6.1. Align data
6.2. Optimize loops
6.3. Use vector instructions
6.4. Use fast data structures
6.5. Consider alternative algorithms and data structures
6.6. Use multiprocessing
7. API Level Optimizations
7.1. Minimize draw calls
7.1.1. About minimizing draw calls
7.1.2. Limitations on combined draw calls
7.1.3. Combining textures in a texture atlas
7.1.4. Combining multiple texture atlases together
7.1.5. Combining text textures in a font atlas
7.2. Minimize state changes
7.3. Ensure the graphics pipeline is kept running
7.3.1. The graphics pipeline
7.3.2. Avoiding calls that stall the graphics pipeline
8. Vertex Processing Optimizations
8.1. Reduce the number of vertices
8.2. Use culling
8.3. Use normal maps to simulate fine geometry
8.4. Use level of detail
9. Fragment Processing Optimizations
9.1. Fragment processor optimizations
9.1.1. Reduce texture bandwidth
9.1.2. Avoid overdraw
9.1.3. Other fragment-processor bound problems
9.2. Fragment shader optimizations
9.2.1. Shorten the shader
9.2.2. Simplify the shader
9.2.3. Reduce the number of branches
9.2.4. Other fragment shader problems
10. Bandwidth Optimizations
10.1. About reducing bandwidth
10.2. Optimize textures
10.2.1. Ensure textures are not too large
10.2.2. Use a texture resolution that fits the object on screen
10.2.3. Use low bit depth textures where possible
10.2.4. Use lower resolution textures if the texture does not contain sharp detail
10.2.5. Textures and lighting maps do not have to be the same size
10.2.6. Reduce the number of textures
10.3. Use mipmapping
10.4. Use texture compression
10.4.1. About texture compression
10.4.2. Suitability of textures for texture compression
10.4.3. Using ETC1 with transparency
10.5. Only use trilinear filtering if necessary
10.6. Reduce bandwidth by avoiding overdraw
10.7. Reduce drawing surfaces with culling
10.8. Reduce bandwidth by utilizing level of detail
11. Miscellaneous Optimizations
11.1. Use approximations
11.1.1. General methods of approximation
11.1.2. Technique specific methods of approximation
11.2. Check the display settings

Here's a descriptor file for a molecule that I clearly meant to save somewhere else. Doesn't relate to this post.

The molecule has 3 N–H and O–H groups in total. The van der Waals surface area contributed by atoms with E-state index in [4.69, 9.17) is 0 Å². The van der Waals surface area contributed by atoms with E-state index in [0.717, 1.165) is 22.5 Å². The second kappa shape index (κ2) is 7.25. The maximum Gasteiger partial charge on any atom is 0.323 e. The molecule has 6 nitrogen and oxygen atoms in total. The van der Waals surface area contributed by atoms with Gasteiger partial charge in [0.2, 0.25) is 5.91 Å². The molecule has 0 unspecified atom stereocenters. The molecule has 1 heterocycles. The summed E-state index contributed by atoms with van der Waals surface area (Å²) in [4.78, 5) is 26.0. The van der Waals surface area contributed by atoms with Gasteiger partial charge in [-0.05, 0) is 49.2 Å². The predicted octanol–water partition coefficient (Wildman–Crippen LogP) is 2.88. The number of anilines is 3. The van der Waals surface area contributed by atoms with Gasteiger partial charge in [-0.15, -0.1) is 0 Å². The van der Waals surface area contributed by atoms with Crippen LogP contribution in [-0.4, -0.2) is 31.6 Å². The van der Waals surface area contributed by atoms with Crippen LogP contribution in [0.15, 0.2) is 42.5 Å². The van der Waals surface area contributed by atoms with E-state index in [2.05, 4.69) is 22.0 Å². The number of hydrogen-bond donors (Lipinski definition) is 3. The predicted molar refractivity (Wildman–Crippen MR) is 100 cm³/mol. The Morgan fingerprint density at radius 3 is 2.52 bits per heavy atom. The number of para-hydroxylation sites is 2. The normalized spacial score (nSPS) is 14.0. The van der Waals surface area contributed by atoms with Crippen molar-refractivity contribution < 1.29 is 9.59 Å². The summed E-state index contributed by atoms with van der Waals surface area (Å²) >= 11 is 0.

11.2.1. About display settings
11.2.2. Data conversions caused by incorrect settings
11.2.3. Configuring display settings to avoid conversions
11.2.4. Ensure your application has the correct drawing surface
11.3. Use VSYNC
11.3.1. About VSYNC
11.3.2. Using VSYNC
11.3.3. Potential issues with VSYNC
11.3.4. Triple buffering
11.4. Make use of under-used resources
11.4.1. Use spare resources to increase image quality
11.4.2. Use spare resources to save power
11.4.3. Move operations from the fragment processor to the vertex processor
11.4.4. Move operations from the vertex processor to the fragment processor
11.4.5. Move operations from the application processor to the vertex processor
A. Mali GPU Performance Counters
A.1. Vertex processor performance counters
A.2. Fragment processor performance counters

List of Figures

1.1. Mali-400 MP GPU
1.2. OpenGL ES graphics pipeline flow
3.1. Optimization process steps
3.2. Frame time and FPS
3.3. Frame rate limitations of different system elements
3.4. Ideal application equally limited
4.1. DS-5 Streamline
4.2. DS-5 Streamline counters
4.3. High fragment processor usage
4.4. Zoomed display of high fragment processor usage
4.5. DS-5 function list
5.1. Workflow overview
5.2. Top level workflow
5.3. DS-5 Streamline
5.4. High application processor time workflow
5.5. High vertex processor time workflow
5.6. High fragment processor time workflow
5.7. High fragment shader time workflow
5.8. Bandwidth bound workflow
7.1. API calls with small data payload
7.2. API calls with large data payload
7.3. Texture atlas for sign
7.4. Sign in game
7.5. Texture atlas with multiple signs
7.6. Font atlas
7.7. Graphics pipeline flow with stall
8.1. Section of a world without culling
8.2. Section of a world with culling
8.3. Floor with normal map
8.4. Ceiling with normal map
8.5. Wireframe asteroids with levels of detail
8.6. Asteroids with levels of detail
10.1. Image with mipmap levels
10.2. Mali GPU Texture Compression Tool
10.3. Textures combined from texture atlas to create texture with transparency
10.4. Separate textures combined to create texture with transparency
11.1. Depth of field
11.2. Scene with reflections
11.3. Image display steps
11.4. Screen updates and frame completes
11.5. Screen updates and frame completes with VSYNC
11.6. Screen updates and frame completes with VSYNC reducing frame rate
11.7. Screen updates with triple buffering and VSYNC
11.8. Animated plant

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Confidentiality Status

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Product Status

The information in this document is final, that is for a developed product.

Revision History
Revision A30 March 2011First release
Revision B14 May 2013Second release
Copyright © 2011, 2013 ARM. All rights reserved.ARM DUI 0555B